Calcium and Potassium Peanut Notes No. 22 2023

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With the correlation between excessive potassium levels and increased incidence of pod rot, is that mechanism more so related to weaker pods (due to reduced Calcium uptake from the excessive K+ ions)? Or is it related to an interaction with the fungal pathogens utilizing that potassium in some measure to be more virulent? Just a curiosity after examining several years of soil reports alongside scouting records.


The two are tied together. Higher levels of K often means there is less calcium in the pegging zone. K can be held on sites and if they occupy most of the CEC the calcium will likely move through the pegging zone. It does not have to go far to be unavailable for movement directly into pegs and pods. Lack of calcium can make cell walls less than ideal for protection from infection and spread of pathogens. That is my impression on pod rot and K. It really is about calcium nutrition. If you have high K and it occupies sites, under dry conditions where water is limited, I suspect the issue would be even more pronounced. Very little is going on and uptake of calcium is limited because of soil water limitations. That would be the case even without high K. With more soil water there is a greater chance of K and calcium exchange, but the calcium will move through the soil profile more quickly. But too, more rain will move the K through the profile more quickly, so that would be a plus. We tend to see pod rot more often under dry conditions. That could relate to calcium nutrition, but possibly the causal agent for pod rot is more effective at drier conditions because of the limited calcium nutrition. Not sure on that. Our stem rot fungicides do fairly well on pod rot. I’ve seen pod rot mostly late in the season.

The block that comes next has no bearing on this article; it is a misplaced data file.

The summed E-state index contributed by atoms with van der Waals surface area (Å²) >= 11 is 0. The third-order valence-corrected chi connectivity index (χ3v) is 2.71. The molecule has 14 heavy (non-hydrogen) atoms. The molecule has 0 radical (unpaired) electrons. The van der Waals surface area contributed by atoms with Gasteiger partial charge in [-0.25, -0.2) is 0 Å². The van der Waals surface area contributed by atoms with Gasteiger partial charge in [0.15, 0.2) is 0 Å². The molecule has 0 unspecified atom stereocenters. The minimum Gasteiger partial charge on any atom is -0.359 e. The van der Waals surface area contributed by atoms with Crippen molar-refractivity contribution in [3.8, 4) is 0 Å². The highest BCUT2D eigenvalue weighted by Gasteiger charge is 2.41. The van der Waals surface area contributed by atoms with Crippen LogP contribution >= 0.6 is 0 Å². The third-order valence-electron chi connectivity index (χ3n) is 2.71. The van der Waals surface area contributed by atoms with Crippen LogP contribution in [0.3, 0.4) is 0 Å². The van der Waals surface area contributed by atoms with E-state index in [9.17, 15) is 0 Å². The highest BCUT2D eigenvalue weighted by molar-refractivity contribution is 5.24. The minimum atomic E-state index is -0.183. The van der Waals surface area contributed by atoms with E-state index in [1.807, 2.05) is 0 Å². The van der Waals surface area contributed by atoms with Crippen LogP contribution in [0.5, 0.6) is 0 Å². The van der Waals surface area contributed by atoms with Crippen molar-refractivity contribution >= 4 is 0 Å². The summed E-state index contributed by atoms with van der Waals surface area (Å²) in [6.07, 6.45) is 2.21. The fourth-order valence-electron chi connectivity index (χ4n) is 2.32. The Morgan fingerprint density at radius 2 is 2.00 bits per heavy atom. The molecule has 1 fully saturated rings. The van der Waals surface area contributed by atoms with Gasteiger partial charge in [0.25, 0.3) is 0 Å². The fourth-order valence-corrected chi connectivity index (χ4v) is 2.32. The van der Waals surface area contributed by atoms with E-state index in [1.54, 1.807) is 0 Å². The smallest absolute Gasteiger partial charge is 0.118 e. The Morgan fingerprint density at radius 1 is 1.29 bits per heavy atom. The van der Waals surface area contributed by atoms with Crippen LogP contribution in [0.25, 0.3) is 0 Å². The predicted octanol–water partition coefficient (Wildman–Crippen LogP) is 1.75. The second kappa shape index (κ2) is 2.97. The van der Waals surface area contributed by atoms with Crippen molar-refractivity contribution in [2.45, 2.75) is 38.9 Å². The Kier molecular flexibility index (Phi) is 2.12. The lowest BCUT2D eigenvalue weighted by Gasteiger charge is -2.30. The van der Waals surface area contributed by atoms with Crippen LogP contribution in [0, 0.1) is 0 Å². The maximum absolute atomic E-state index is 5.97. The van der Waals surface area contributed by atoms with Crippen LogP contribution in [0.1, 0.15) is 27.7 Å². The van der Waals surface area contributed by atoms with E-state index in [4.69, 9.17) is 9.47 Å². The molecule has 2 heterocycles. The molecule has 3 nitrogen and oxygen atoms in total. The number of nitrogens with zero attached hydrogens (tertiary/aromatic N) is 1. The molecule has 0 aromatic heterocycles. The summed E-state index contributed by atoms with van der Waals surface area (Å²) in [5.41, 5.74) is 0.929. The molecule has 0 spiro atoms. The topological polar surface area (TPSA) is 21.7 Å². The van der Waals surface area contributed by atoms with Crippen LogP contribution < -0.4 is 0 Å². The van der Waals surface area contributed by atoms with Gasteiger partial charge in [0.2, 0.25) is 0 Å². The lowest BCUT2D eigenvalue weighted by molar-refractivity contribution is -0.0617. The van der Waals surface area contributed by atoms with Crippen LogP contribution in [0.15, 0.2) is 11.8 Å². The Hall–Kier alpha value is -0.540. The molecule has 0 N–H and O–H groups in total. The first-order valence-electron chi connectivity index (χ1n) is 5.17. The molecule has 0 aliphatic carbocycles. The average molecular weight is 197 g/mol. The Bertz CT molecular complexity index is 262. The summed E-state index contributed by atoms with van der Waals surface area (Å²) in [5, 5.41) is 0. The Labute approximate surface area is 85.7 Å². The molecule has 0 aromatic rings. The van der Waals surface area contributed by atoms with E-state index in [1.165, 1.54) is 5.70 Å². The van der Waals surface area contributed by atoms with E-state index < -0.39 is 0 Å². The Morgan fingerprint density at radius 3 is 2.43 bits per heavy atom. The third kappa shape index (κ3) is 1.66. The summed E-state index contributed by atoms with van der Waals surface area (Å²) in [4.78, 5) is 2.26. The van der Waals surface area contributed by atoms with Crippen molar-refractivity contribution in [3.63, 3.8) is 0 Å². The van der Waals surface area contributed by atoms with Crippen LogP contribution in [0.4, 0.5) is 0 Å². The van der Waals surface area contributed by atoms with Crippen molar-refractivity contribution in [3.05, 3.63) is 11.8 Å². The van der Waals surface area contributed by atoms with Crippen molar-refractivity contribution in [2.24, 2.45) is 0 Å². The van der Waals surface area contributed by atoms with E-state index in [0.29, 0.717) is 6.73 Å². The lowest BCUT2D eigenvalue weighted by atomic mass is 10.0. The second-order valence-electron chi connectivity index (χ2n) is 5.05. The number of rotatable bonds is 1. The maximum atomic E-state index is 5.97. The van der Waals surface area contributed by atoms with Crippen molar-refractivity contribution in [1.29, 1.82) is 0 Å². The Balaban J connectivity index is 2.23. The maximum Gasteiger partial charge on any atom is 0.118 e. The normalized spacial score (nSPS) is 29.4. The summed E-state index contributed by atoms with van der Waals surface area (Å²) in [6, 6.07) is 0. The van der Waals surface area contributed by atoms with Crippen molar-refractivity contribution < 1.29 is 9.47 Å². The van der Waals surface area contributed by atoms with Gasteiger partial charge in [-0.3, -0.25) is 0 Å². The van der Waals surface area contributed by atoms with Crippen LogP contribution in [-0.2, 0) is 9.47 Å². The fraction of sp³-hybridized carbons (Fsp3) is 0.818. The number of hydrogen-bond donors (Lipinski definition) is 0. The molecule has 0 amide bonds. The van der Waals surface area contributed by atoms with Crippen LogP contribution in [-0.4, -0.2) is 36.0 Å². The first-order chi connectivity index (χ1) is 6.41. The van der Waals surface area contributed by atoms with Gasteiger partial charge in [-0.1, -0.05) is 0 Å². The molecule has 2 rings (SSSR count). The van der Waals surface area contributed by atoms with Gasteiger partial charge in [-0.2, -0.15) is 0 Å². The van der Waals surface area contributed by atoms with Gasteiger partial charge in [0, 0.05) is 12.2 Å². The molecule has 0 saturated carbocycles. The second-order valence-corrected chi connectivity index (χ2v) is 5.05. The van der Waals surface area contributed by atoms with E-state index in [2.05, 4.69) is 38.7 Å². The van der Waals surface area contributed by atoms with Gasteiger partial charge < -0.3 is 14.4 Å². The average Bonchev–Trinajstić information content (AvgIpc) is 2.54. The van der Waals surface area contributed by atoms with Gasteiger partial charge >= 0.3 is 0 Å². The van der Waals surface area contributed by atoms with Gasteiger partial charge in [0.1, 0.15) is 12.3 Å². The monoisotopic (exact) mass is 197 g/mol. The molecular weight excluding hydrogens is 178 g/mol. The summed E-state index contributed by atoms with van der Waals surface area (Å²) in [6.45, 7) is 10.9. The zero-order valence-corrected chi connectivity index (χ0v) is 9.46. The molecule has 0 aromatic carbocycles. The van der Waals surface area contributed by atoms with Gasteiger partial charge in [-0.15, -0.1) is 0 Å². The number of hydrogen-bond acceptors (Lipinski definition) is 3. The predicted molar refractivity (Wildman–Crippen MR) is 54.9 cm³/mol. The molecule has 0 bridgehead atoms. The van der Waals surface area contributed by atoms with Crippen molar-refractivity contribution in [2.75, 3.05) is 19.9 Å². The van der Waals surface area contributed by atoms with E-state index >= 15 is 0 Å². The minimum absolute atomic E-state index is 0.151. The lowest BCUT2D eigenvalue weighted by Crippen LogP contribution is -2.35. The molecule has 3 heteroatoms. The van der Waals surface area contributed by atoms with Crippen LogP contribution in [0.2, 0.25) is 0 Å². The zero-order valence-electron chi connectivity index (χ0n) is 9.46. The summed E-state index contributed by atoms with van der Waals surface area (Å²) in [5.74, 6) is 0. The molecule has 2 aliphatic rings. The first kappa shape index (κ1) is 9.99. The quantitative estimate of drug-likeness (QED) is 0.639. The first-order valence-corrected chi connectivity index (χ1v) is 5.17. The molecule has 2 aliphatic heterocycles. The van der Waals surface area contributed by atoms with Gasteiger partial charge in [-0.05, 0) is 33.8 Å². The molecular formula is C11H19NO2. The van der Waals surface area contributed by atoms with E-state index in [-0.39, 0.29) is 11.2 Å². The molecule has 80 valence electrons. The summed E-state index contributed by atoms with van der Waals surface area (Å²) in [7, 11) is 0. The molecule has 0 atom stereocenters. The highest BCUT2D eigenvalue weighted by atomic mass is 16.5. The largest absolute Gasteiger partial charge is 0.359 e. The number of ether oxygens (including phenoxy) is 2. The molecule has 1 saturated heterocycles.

Question 2:

I appreciate the insight, it was brought up during a series of conversations with a grower who historically has been planting 50% of their acres behind (heavily fertilized) tobacco, with the rest behind cotton and last year we noticed very extreme differences in soil-borne disease of all stripes with those rotations. I think the rotation itself may be the main culprit, but some delayed stem rot sprays, excessive K carryover on finer-textured land (indexes in 85-100 range), may have helped contribute to what we saw late in the summer.


Agree, tobacco is not the best rotation and we do worry about high K behind tobacco and cotton. Tillage can help.


I did not respond to the K affects virulence of the pathogen in my answer. Forgot to do so. I’m not sure on that question. I think with peanuts, I would lean more toward calcium nutrition and cation balance.